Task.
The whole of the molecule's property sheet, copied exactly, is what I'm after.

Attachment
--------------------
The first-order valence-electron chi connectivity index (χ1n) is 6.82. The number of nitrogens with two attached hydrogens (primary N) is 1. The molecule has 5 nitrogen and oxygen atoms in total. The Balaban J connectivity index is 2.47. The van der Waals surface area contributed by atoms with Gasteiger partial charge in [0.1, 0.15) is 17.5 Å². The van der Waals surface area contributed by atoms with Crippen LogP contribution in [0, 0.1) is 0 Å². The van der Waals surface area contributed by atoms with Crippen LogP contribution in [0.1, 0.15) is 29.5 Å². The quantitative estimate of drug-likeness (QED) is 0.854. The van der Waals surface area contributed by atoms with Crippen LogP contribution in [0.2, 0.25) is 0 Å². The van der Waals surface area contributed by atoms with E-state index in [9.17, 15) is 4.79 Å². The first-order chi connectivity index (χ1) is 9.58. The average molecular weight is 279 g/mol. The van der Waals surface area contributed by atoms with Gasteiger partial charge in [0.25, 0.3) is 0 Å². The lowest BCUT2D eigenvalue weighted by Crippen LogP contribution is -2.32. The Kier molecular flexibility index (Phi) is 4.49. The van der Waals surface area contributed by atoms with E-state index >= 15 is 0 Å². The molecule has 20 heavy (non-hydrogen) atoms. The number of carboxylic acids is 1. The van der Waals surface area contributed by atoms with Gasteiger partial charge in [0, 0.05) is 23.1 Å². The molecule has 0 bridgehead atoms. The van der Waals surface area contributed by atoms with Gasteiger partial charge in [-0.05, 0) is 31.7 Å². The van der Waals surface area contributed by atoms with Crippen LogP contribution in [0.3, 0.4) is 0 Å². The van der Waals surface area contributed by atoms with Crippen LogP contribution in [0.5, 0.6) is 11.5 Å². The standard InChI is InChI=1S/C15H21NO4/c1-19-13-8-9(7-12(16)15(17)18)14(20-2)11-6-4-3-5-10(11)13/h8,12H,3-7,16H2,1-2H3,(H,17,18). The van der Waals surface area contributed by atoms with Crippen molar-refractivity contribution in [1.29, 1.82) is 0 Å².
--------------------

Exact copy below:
The first-order valence-electron chi connectivity index (χ1n) is 6.82. The number of nitrogens with two attached hydrogens (primary N) is 1. The molecule has 5 nitrogen and oxygen atoms in total. The Balaban J connectivity index is 2.47. The van der Waals surface area contributed by atoms with Gasteiger partial charge in [0.1, 0.15) is 17.5 Å². The van der Waals surface area contributed by atoms with Crippen LogP contribution in [0, 0.1) is 0 Å². The van der Waals surface area contributed by atoms with Crippen LogP contribution in [0.1, 0.15) is 29.5 Å². The quantitative estimate of drug-likeness (QED) is 0.854. The van der Waals surface area contributed by atoms with Crippen LogP contribution in [0.2, 0.25) is 0 Å². The van der Waals surface area contributed by atoms with E-state index in [9.17, 15) is 4.79 Å². The first-order chi connectivity index (χ1) is 9.58. The average molecular weight is 279 g/mol. The van der Waals surface area contributed by atoms with Gasteiger partial charge in [0.25, 0.3) is 0 Å². The lowest BCUT2D eigenvalue weighted by Crippen LogP contribution is -2.32. The Kier molecular flexibility index (Phi) is 4.49. The van der Waals surface area contributed by atoms with E-state index >= 15 is 0 Å². The molecule has 20 heavy (non-hydrogen) atoms. The number of carboxylic acids is 1. The van der Waals surface area contributed by atoms with Gasteiger partial charge in [0, 0.05) is 23.1 Å². The molecule has 0 bridgehead atoms. The van der Waals surface area contributed by atoms with Gasteiger partial charge in [-0.05, 0) is 31.7 Å². The van der Waals surface area contributed by atoms with Crippen LogP contribution in [0.3, 0.4) is 0 Å². The van der Waals surface area contributed by atoms with Crippen LogP contribution in [0.5, 0.6) is 11.5 Å². The standard InChI is InChI=1S/C15H21NO4/c1-19-13-8-9(7-12(16)15(17)18)14(20-2)11-6-4-3-5-10(11)13/h8,12H,3-7,16H2,1-2H3,(H,17,18). The van der Waals surface area contributed by atoms with Crippen molar-refractivity contribution in [1.29, 1.82) is 0 Å².